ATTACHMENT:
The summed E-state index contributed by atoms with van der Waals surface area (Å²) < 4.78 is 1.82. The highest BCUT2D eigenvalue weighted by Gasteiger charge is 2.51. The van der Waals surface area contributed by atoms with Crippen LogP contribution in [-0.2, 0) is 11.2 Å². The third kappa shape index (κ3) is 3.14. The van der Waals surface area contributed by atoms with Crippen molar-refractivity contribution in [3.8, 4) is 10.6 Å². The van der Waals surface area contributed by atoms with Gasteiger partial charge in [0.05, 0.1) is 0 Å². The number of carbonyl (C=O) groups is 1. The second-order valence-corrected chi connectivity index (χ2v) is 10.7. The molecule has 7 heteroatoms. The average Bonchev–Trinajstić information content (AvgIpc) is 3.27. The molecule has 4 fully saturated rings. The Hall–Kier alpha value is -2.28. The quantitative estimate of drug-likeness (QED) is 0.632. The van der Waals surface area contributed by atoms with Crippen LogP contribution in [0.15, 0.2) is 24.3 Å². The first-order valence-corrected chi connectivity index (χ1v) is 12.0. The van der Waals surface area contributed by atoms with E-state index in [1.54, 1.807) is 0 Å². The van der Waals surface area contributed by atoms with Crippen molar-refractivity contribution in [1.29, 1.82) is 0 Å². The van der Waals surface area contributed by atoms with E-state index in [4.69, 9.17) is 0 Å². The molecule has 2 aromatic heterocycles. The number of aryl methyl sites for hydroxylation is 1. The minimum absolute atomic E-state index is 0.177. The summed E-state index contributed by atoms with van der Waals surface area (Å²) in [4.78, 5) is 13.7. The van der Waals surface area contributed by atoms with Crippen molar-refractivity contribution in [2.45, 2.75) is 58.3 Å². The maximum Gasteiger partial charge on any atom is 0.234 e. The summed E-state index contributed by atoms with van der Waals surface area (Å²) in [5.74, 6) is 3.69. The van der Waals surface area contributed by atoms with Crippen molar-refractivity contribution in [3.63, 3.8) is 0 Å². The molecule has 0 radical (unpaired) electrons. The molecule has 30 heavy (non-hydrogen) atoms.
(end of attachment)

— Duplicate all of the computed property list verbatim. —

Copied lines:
The summed E-state index contributed by atoms with van der Waals surface area (Å²) < 4.78 is 1.82. The highest BCUT2D eigenvalue weighted by Gasteiger charge is 2.51. The van der Waals surface area contributed by atoms with Crippen LogP contribution in [-0.2, 0) is 11.2 Å². The third kappa shape index (κ3) is 3.14. The van der Waals surface area contributed by atoms with Crippen molar-refractivity contribution in [3.8, 4) is 10.6 Å². The van der Waals surface area contributed by atoms with Gasteiger partial charge in [0.05, 0.1) is 0 Å². The number of carbonyl (C=O) groups is 1. The second-order valence-corrected chi connectivity index (χ2v) is 10.7. The molecule has 7 heteroatoms. The average Bonchev–Trinajstić information content (AvgIpc) is 3.27. The molecule has 4 fully saturated rings. The Hall–Kier alpha value is -2.28. The quantitative estimate of drug-likeness (QED) is 0.632. The van der Waals surface area contributed by atoms with Crippen LogP contribution in [0.15, 0.2) is 24.3 Å². The first-order valence-corrected chi connectivity index (χ1v) is 12.0. The van der Waals surface area contributed by atoms with E-state index in [1.54, 1.807) is 0 Å². The van der Waals surface area contributed by atoms with Crippen molar-refractivity contribution in [1.29, 1.82) is 0 Å². The van der Waals surface area contributed by atoms with E-state index in [4.69, 9.17) is 0 Å². The molecule has 2 aromatic heterocycles. The number of aryl methyl sites for hydroxylation is 1. The minimum absolute atomic E-state index is 0.177. The summed E-state index contributed by atoms with van der Waals surface area (Å²) in [4.78, 5) is 13.7. The van der Waals surface area contributed by atoms with Crippen molar-refractivity contribution in [2.45, 2.75) is 58.3 Å². The maximum Gasteiger partial charge on any atom is 0.234 e. The summed E-state index contributed by atoms with van der Waals surface area (Å²) in [5.74, 6) is 3.69. The van der Waals surface area contributed by atoms with Crippen molar-refractivity contribution in [3.63, 3.8) is 0 Å². The molecule has 0 radical (unpaired) electrons. The molecule has 30 heavy (non-hydrogen) atoms.